Connections: Mar. 13, 2014 (Special Edition 100th Anniversary)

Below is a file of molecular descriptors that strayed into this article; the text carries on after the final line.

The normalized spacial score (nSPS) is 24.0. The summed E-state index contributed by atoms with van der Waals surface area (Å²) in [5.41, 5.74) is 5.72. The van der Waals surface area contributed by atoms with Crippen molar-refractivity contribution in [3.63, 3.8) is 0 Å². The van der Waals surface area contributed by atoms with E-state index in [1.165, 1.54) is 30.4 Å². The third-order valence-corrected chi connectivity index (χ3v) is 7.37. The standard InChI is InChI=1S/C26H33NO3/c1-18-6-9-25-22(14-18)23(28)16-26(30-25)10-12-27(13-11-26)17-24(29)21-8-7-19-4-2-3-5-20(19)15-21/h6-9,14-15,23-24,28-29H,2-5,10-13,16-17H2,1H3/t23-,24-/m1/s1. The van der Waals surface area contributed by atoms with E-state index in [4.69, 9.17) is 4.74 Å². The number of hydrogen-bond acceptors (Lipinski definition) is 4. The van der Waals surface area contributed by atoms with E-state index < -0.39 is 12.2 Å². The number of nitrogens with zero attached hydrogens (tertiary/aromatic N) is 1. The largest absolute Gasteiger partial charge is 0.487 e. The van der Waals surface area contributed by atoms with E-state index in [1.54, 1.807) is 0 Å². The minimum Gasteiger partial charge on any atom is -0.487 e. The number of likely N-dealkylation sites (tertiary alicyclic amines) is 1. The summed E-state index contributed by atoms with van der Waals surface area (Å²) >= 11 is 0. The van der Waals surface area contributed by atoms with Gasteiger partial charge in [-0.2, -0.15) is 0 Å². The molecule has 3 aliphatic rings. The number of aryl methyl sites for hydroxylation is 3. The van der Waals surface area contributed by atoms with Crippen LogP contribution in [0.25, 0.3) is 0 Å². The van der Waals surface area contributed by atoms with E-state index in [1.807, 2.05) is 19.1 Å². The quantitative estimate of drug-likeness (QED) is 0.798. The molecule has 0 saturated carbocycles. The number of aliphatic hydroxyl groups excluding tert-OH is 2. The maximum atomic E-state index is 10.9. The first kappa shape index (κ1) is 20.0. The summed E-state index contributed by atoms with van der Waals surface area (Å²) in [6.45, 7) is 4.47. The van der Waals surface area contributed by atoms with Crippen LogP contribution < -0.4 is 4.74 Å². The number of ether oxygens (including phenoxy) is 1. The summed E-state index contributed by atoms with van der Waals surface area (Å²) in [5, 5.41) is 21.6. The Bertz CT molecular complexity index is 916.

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<ul><li><p>Connections Special Edition</p><p>[3/12/2014 3:06:16 PM]</p><p>It's been a great year to reflect on our agency's history and how we have evolved over the last 100 years. This special edition of Connections captures some of the ways we've celebrated 100 years of being MoDOT.</p><p>Celebrating Service and Innovationby Dave Nichols</p><p>As we come to a close on the 100th year of MoDOT, Id like you to take a moment to pause and reflect on what we have achievedon behalf of the citizens of this great state. </p><p>Missouri serves as a transportation crossroad for the entire nation. After 100 years of keeping people and goods moving, Missouri isknown as a leader in innovation, quality and efficient use of funds.</p><p>I am immensely proud that MoDOT has a national reputation for our innovationin solving complex transportation problems and providing high quality, efficientuse of tax dollars. It is the work you do every day that allows us to excel andlead the way.</p><p>Its safe to say that the Show-Me state will retain its position as the crossroadsof the United States, and MoDOT will be here for another 100 years, in someform or another, leading the nation in innovation, efficiency and customerservice.</p><p>In another 100 years, perhaps the MoDOT employees of 2113 will even celebrate the anniversary with a look back at the tow plow,the diverging diamond interchange, and all the innovations weve introduced to improve transportation in Missouri.</p><p>This is a special edition of Connections, exclusively focused on where weve been over the last 100 years and what weveaccomplished. I hope you enjoy the look back through our history and recognize the magnitude of our accomplishments over theyears.</p><p>Thank you for all you do, and be safe, Dave</p><p>Centennial Year Sealed For The Futureby Linda Wilson Horn</p><p>The end of MoDOTs centennial was sealed with time capsules at each district office and at the Central Office. Items were collectedto capture the images, documents and mementos representing who MoDOT is today. These items will give a glimpse of who wewere as an organization when the future MoDOT staff open the time capsule in 50 years.</p><p>District's could add whatever they wanted to the time capsules. At Central Office, the time capsule included photos of MoDOTequipment, buildings and people; a state map; a financial snapshot; Missouri Highways and Transportation Commission agenda andbid letting document; Blueprint for Roadway Safety plan; hard hat, vest, and safety glasses; bottle of glass beads used in striping;temporary construction striping tab; concrete and asphalt core samples; Tracker; MoDOTs Vision for Missouri Transportationplanning document; 100th anniversary t-shirt, pin and hard hat sticker; and a variety of brochures and campaign materials. </p><p>March 14, 2014</p><p>Special 100thAnniversary Edition</p><p></p></li><li><p>Connections Special Edition</p><p>[3/12/2014 3:06:16 PM]</p><p>The boxes will be kept in the administration area of each district and Central Office and are marked to be opened in 2063.</p><p>Northeast District employees involved in the time capsuleincluded from left to right Assistant District Engineer KevinJames, District Engineer Paula Gough, New Florence SeniorMaintenance Worker Lambert Gruenloh, Safety and HealthManager Shari Dye, Warrenton Maintenance Crew Leader RonnieFreese, and Transportation Planning Manager Tom Batenhorst.</p><p> The St. Louis District sealed its time capsule at the district staffmeeting by the following employees, from left to right Assistantto the District Engineer Mollie LeBlanc, Mississippi River BridgeDirector Randy Hitt, Customer Relations Manager Marie Elliott,District Traffic Engineer Jeanne Olubogun and District EngineerGreg Horn.</p><p>Kansas City District Engineer Dan Niec and staff filled and sealedtheir time capsule to be opened on the 150th anniversary. Itemsincluded in the capsule were a copy of the StatewideTransportation Improvement Program, current PPE andexamples of technology we use in every day work. Danrequested one of the most tenured, and one of the newestemployees to help fill the capsule.</p><p> Baby Bob was on hand to help seal the Northwesst District'stime capsule, along with Assistant District Engineer TonyMcGaughy, Area Engineer Mike Rinehart, Area Engineer TonyaLohman and District Engineer Don Wichern.</p><p>Southwest District Engineer Becky Baltz places items in the timecapsule preparing for the sealing.</p><p> Central Office employees look over the items for the timecapsule just before Chief Financial Officer Roberta Broeker sealsup the box. More photos on Flickr.</p><p></p></li><li><p>Connections Special Edition</p><p>[3/12/2014 3:06:16 PM]</p><p>The Central Districts newest employees had the honor of sealingthe district time capsule. They might be around in 50 years whenits reopened. Pictured left to right are Materials InspectorSteven Amburn, Highway Designer Tyler Frazier, HighwayDesigner Cyrus Miller and Highway Designer Quintin Stampley.</p><p> Southeast District Engineer Mark Sheltondiscusses each of the items placed into thetime capsule during the Februarymanagement team meeting.</p><p>Missouri Marks Birthplace of the Interstateby Linda Wilson Horn</p><p>There is no question that the creation of the interstate highway system has been the most significant development in the history oftransportation in the United States. The more than 40,000 miles in the system have been significant factors to our economic well-being, to the mobility of the American population and to the way communities have located and grown across the land. Missouris1,300-plus miles of Interstates 70, 44, 55, 64, 29, 35 and 49 are key components of the national system providing critical middle-America links to the national system. </p><p>Logic might tell you that construction of the nations interstatehighway system began on either the east or west coast andmeandered across the country.</p><p>But thats not what happened back in 1956 after PresidentDwight D. Eisenhower signed the Federal-Aid Highway Act.Instead, work began in Americas heartland in Missouri andKansas.</p><p>Missouri can stake several claims to having the nations firstinterstate highway. On Aug. 2, 1956, Missouri became the firststate to award a contract with the new interstate constructionfunds, inking a deal for work on U.S. Route 66 nowInterstate 44 in Laclede County. As soon as the contract wassigned, S. W. OBrien, district engineer for the Bureau ofPublic Roads, called his headquarters in Washington, D.C., andconfirmed that the contract was the nations first.</p><p>Also that day, Missouri awarded a contract for work on U.S.40 now I-70, the Mark Twain Expressway in St. CharlesCounty. Cameron &amp; Joyce Inc. of Keokuk, Iowa, began</p><p>construction on Aug. 13, another first for the Show-Me State. </p><p>In November of 1956, Kansas completed paving a section of U.S. 40/I-70 west of Topeka (a project that was actually under wayprior to the passage of the Federal-Aid Highway Act) that cemented its claim to the first interstate highway project.</p><p>Over the next nine years, I-70 was completed across Missouri with the final sections finished in Jackson and Lafayette counties inAugust 1965. Designed to have a life of 20 years, the oldest section of Missouris 251-mile I-70 is nearly 60 years old, while thenewest section is approaching its 49th birthday.</p><p>Here are some other Missouri interstate facts you might find interesting: </p><p>We currently have 18 routes that carry the interstate designation and account for 1,378 miles of the 33,890 miles included inMissouris total highway system.Even though the interstate system accounts for four percent of Missouris total highway system, it carries 41 percent of thestates total traffic volume. Therefore, it is easy to see that the interstate system is a vital part of the overall transportationnetwork in Missouri.Some of the most significant interstates in Missouri include:I-70 This interstate reaches across Missouri from the Illinois state line to the Kansasstate line. It is the nations fifth largest east-west corridor, passing through 10 statesfrom Maryland to Utah.I-29 and I-35 Both interstates are congressionally designated high priority corridors</p></li><li><p>Connections Special Edition</p><p>[3/12/2014 3:06:16 PM]</p><p>that handle traffic in northern Missouri.I-44 This interstate stretches across the south central part of Missouri and is a majorcorridor traveling from the Midwest to Texas.I-55 This interstate runs from the Midwest to the Gulf of Mexico.I-49 This interstate was the most recent to be built in Missouri, opening in 2012.The shortest interstate in Missouri is I-72 in Marion County. It is 2.05 miles long.I-44 is the longest interstate in Missouri. It is 290 miles in length.Missouri also has numerous interstates located in the St. Louis and Kansas Citymetropolitan areas that serve a vital role in the daily transportation needs ofMissourians and the traveling public.</p><p>See more on the website - Interstate Highway System.</p><p>Employee Generosity Shines For CentennialFood Driveby Linda Wilson Horn</p><p>One of the closing events for MoDOTs centennial allowed employees to give back to the communities they live in. A food drivewas hosted in each district and at the Central Office. Food banks always need donations, but post-holiday times, as well as periodsof bad winter weather, often cause donations to be down at this time of year. MoDOT is a service agency to Missourians and thecentennial food drive gave employees the chance to show they are all about peoples transportation needs, but they also care forMissourians physical needs. </p><p>Employees were asked to have everyone bring one, and for work groups and area teams to consider bringing 100. In total, MoDOTemployees donated roughly 11,500 items to food pantries across the state.</p><p>Customer Relations Coordinator Linda Wilson Horn, left, andCustomer Relations Executive Assistant Cathy Scribner box upthe Central Office food items to be delivered to the SamaritanCenter in Jefferson City. More photos on Flickr.</p><p> Food items were piled high in the Central Office lobby beforebeing delivered to the Samaritan Center in Jefferson City. Morephotos on Flickr.</p><p>Norval Snider, intermediate maintenance worker at NortheastDistrict's Macon maintenance facility, helps deliver fooddonations to the Macon County Food Pantry. Food items werealso delivered to the Canton Council of Churchs Food Pantry,St. Johns Food Pantry, Douglas Community Center and theWarrenton Food Pantry.</p><p> Employees in the Central District donated to five different foodpantries throughout the area including the Food Bank for CentralMissouri, the Samaritan Center, the Miller County Food Bank,the St. James Caring Center and the Lighthouse Food Pantry.</p><p></p></li><li><p>Connections Special Edition</p><p>[3/12/2014 3:06:16 PM]</p><p>Southeast District Customer Relations Manager Nicole Thieretdrops-off donations for the Sikeston Food Pantry with JoyceWollenburg, Food &amp; Nutrition Services Coordinator for theSoutheast Missouri Food Bank.</p><p> Texas County Food Pantry Maintenance Manager Robert Malota,(far right) accompanied by volunteers Danny Brown and JamesBarnett, accepts food donated by the Southeast District.</p><p>Employees in the Southwest District donated to the OzarksFood Harvest, which serves all 21 counties within the district.The SW Districts Planning Team donated 164 items to the fooddrive, more items than any other team over 27 each! Picturedleft to right are Andy Seiler, Frank Miller, Chad Zickefoose, JulieZibert, Vicki Wells, and Jim McDiarmid.</p><p> Senior Design Technician Jennifer Riegel and Highway DesignerKenneth Burton show the food collected by St. Louis Districtemployees for the St. Louis Food Bank.</p><p>Kansas City District teams pulled together more than 5,000 foodunits. The Construction and Materials team hosted a friendlycompetition between offices, and one RE office alone donatedmore than 2,500 items. The Design and Right of Way team alsowent all out for the drive. They not only donated canned goods,but also collected funds to purchase almost $300 worth of foodfor the drive. Together with Barrel Bob, the donations made animpressive display of our MoDOT family's generosity. The fooditems were donated to Harvesters-The Community FoodNetwork.</p><p> The Northwest District Office collected food and cash for theSecond Harvest Food Bank. Over 900 items were collectedacross the district from drives held at the District Office,Brookfield maintenance and Chillicothe Project Office.</p><p>A Little History</p></li><li><p>Connections Special Edition</p><p>[3/12/2014 3:06:16 PM]</p><p>MoDOT Centennial Time LineOn March 22, 1913, the Missouri Legislature created the Missouri State Highway Department. Almost immediately afterwards,construction began across the state to link adjoining county seats with paved and maintained roadways.</p><p>Over the decades MoDOT has managed to keep Missouri moving. Today the state serves as a transportation crossroads for theentire nation. </p><p>Here are the first few milestones of MoDOT history. To seethe complete time line click here - Centennial Time Line.</p><p>To view a photo gallery of historical MoDOT images, clickhere.</p><p>1913 - Missouri legislature forms State HighwayDepartment1916 - Congress passes federal highway act, which makesfederal funds available to states based on area, populationand postal road mileage. 1917 - Missouri Legislature passes Hawes Law so Missourican receive federal funds and also creates State Road Fundand a four-member State Highway Board. 1918 - State Highway Department produces one of theearliest Missouri road maps. (See more old Missouri mapson the map archive page).</p><p>1920 - $60 million bond issue passes to "get Missouri out of the mud." 1921 - Formal department operations are established when the Legislature passes the Centennial Road Law, creating a four-memberState Highway Commission and the positions of secretary, chief engineer and chief counsel. 1924 - Proposition 5 passes, creating the state's first fuel tax, 2-cents per gallon. 1928 - Missouri becomes the first state to earmark and protect funds for highway purposes. 1931 - State Highway Patrol is created.</p><p>Looking Good For Our Ageby Jim Dickson</p><p>For an agency celebrating its 100th birthday, MoDOT doesnt show its age. Common logic would say a 100-year-old organizationwould be steeped in tradition and slow to change. And while MoDOT may have been that organization 25 years ago, its ability totransition from a wait-and-see attitude to a leader of innovation has made it a natio...</p></li></ul>